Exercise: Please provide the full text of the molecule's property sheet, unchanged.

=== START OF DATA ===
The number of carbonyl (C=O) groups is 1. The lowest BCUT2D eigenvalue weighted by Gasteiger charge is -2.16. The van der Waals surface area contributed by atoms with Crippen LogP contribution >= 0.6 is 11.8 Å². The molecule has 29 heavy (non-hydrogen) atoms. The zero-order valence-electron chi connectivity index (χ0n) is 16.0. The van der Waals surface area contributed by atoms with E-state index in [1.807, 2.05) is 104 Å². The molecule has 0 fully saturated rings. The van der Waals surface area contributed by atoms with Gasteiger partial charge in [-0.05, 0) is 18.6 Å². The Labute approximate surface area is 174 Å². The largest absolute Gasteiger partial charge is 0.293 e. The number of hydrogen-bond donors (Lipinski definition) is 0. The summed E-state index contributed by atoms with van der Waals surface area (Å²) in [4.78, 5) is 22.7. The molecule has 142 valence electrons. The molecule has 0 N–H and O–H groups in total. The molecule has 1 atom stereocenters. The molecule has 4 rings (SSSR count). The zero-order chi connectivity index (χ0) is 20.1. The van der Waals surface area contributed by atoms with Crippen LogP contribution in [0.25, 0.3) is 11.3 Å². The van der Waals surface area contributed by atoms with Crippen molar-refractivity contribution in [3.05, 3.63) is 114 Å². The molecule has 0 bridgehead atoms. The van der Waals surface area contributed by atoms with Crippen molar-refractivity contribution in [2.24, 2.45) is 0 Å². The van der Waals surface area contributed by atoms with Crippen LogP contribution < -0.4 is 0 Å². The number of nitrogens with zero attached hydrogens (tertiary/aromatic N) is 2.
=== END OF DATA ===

The number of carbonyl (C=O) groups is 1. The lowest BCUT2D eigenvalue weighted by Gasteiger charge is -2.16. The van der Waals surface area contributed by atoms with Crippen LogP contribution >= 0.6 is 11.8 Å². The molecule has 29 heavy (non-hydrogen) atoms. The zero-order valence-electron chi connectivity index (χ0n) is 16.0. The van der Waals surface area contributed by atoms with E-state index in [1.807, 2.05) is 104 Å². The molecule has 0 fully saturated rings. The van der Waals surface area contributed by atoms with Gasteiger partial charge in [-0.05, 0) is 18.6 Å². The Labute approximate surface area is 174 Å². The largest absolute Gasteiger partial charge is 0.293 e. The number of hydrogen-bond donors (Lipinski definition) is 0. The summed E-state index contributed by atoms with van der Waals surface area (Å²) in [4.78, 5) is 22.7. The molecule has 142 valence electrons. The molecule has 0 N–H and O–H groups in total. The molecule has 1 atom stereocenters. The molecule has 4 rings (SSSR count). The zero-order chi connectivity index (χ0) is 20.1. The van der Waals surface area contributed by atoms with Crippen LogP contribution in [0.25, 0.3) is 11.3 Å². The van der Waals surface area contributed by atoms with Crippen molar-refractivity contribution in [3.05, 3.63) is 114 Å². The molecule has 0 bridgehead atoms. The van der Waals surface area contributed by atoms with Crippen molar-refractivity contribution in [2.24, 2.45) is 0 Å². The van der Waals surface area contributed by atoms with Crippen LogP contribution < -0.4 is 0 Å². The number of nitrogens with zero attached hydrogens (tertiary/aromatic N) is 2.